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Nigeria’s rural women revolutionise local locust beans

Trade and Marketing

LifePro Food Mills processes African locust beans into nutritional dried bean seeds to sell under the brand name ‘Hiru’

© Emmanuel Maduka

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Bean champions

A food manufacturing start-up is upscaling the potential of a cheap, nutritious local crop and providing rural women with access to a reliable market.

In Nigeria, African locust beans are being transformed into affordable and nutritional dried bean seeds. Agri-processing company, LifePro Food Mills, which is based in Akure, south-western Nigeria, is working with women farmers to produce 750 kg of processed bean seeds each month. Under the brand name ‘Hiru’, the company currently sells to over 50 outlets – mostly supermarkets – within the country, as well as to UK and US markets.

LifePro Food Mills processes African locust beans into nutritional dried bean seeds to sell under the brand name ‘Hiru’

LifePro Food Mills processes African locust beans into nutritional dried bean seeds to sell under the brand name ‘Hiru’

© Emmanuel Maduka

Locust beans are an indigenous plant grown for their pods with the seeds crushed and fermented, mostly by rural women farmers, for processing into seasoning for soups and stews. Despite the nutritional properties of the beans, which are high in calcium, the crop has previously not been commercialised due to issues associated with the smell of the produce and poor shelf life. These issues arise from basic local processing methods, such as sun-drying the beans in the open.

To overcome these challenges, Adebowale Oparinu and Emmanuel Maduka co-founded LifePro Food Mills in 2018. “At the moment we are working with 20 women in rural areas whom we call our ‘Hiru Champions’. We train them on hygienic ways to pre-process the bean seeds, which we buy from them at attractive prices to finalise processing in our factory. The women earn about €13.50-€22.50 each day depending on their production capacity. We aim to have empowered 200 women by 2020,” says Oparinu.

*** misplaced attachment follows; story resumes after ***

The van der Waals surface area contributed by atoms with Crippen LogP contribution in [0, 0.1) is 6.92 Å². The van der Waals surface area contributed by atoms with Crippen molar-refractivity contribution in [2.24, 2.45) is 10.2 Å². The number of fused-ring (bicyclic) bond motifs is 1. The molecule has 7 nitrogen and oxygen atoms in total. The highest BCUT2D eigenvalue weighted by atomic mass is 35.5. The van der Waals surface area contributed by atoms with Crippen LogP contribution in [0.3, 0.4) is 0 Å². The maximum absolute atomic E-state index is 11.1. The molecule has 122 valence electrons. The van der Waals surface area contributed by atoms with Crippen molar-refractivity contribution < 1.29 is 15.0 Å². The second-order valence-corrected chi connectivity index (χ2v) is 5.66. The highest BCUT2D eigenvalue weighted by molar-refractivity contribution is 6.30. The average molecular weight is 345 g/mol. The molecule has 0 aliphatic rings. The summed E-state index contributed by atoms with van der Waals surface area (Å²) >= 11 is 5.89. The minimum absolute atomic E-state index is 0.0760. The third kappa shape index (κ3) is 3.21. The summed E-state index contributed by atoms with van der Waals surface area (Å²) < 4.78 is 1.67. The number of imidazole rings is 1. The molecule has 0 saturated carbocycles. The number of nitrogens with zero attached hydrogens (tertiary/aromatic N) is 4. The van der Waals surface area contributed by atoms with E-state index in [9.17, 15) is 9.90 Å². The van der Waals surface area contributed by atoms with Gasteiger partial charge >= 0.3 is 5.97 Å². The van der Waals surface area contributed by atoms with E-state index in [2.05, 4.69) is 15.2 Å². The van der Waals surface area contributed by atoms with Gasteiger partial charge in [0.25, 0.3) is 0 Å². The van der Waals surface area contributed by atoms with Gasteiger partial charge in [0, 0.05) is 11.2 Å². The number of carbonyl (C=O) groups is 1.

To meet the supply demands of the company – and knowing that they have a ready market for their produce – the women ‘champions’ have scaled their production from 80 to 240 kg per week. They are trained by the start-up to pre-process the seeds by softening the pods (by boiling them) and manually depodding the seeds. LifePro Food Mills then reduces the beans’ moisture content using a heat pump dehydrator, processing them into either a dried form or powdered product. The beans, which are packaged in 200 g pouches and have a shelf life of 1 year, cost ₦850 (€2.08) and are delivered to customers in Abuja, Akure, Ibadan and Lagos for free.

The LifePro team was able to secure ₦7.5 million (~€19,000) in funding from an I-Startup Southwest Demo Day organised in 2018 by the Premier Hub Innovation Center in Akure. They used the investment to set-up their factory, purchase equipment to maximise production capacity, and reach out to more rural women. Funmilayo Faponda from the Ibule Soro local government area of Ondo State is one of the Hiru Champions. Prior to linking up with LifePro Food Mills, she was producing locust beans whilst also working as a cleaner to boost her income. “I feel so happy working with them [LifePro]. It has helped me take care of my father and two children; the constant income helps me eat well and buy needed supplies. I sell what I produce at better prices and can even produce much more with the assurance of selling it,” she says.

The company is continuing to innovate new bean-based products and has been working on a patented bouillon cube to be launched within the next 2 years. In 2020, Oparinu also hopes to expand into the Ghana market.     

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